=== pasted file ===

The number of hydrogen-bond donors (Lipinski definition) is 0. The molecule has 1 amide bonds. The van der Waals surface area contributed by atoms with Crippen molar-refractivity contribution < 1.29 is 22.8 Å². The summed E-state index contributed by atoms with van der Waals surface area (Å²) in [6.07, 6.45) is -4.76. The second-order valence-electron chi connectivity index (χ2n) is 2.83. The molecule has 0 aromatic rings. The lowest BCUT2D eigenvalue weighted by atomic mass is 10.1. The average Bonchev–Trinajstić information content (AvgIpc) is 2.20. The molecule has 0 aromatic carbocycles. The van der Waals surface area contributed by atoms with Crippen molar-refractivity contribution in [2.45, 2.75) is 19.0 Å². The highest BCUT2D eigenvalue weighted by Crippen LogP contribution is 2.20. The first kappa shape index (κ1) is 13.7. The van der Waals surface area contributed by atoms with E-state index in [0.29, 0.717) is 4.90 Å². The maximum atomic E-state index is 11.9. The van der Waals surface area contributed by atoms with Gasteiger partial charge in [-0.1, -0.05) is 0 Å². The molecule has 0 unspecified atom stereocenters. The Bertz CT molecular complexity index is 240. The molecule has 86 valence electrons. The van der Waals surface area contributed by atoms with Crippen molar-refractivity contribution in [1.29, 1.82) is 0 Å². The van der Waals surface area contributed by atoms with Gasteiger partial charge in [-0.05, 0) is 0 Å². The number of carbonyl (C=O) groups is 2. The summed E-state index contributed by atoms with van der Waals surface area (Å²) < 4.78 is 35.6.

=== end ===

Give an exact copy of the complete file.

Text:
The number of hydrogen-bond donors (Lipinski definition) is 0. The molecule has 1 amide bonds. The van der Waals surface area contributed by atoms with Crippen molar-refractivity contribution < 1.29 is 22.8 Å². The summed E-state index contributed by atoms with van der Waals surface area (Å²) in [6.07, 6.45) is -4.76. The second-order valence-electron chi connectivity index (χ2n) is 2.83. The molecule has 0 aromatic rings. The lowest BCUT2D eigenvalue weighted by atomic mass is 10.1. The average Bonchev–Trinajstić information content (AvgIpc) is 2.20. The molecule has 0 aromatic carbocycles. The van der Waals surface area contributed by atoms with Crippen molar-refractivity contribution in [2.45, 2.75) is 19.0 Å². The highest BCUT2D eigenvalue weighted by Crippen LogP contribution is 2.20. The first kappa shape index (κ1) is 13.7. The van der Waals surface area contributed by atoms with E-state index in [0.29, 0.717) is 4.90 Å². The maximum atomic E-state index is 11.9. The van der Waals surface area contributed by atoms with Gasteiger partial charge in [-0.1, -0.05) is 0 Å². The molecule has 0 unspecified atom stereocenters. The Bertz CT molecular complexity index is 240. The molecule has 86 valence electrons. The van der Waals surface area contributed by atoms with Crippen molar-refractivity contribution in [1.29, 1.82) is 0 Å². The van der Waals surface area contributed by atoms with Gasteiger partial charge in [-0.05, 0) is 0 Å². The number of carbonyl (C=O) groups is 2. The summed E-state index contributed by atoms with van der Waals surface area (Å²) < 4.78 is 35.6.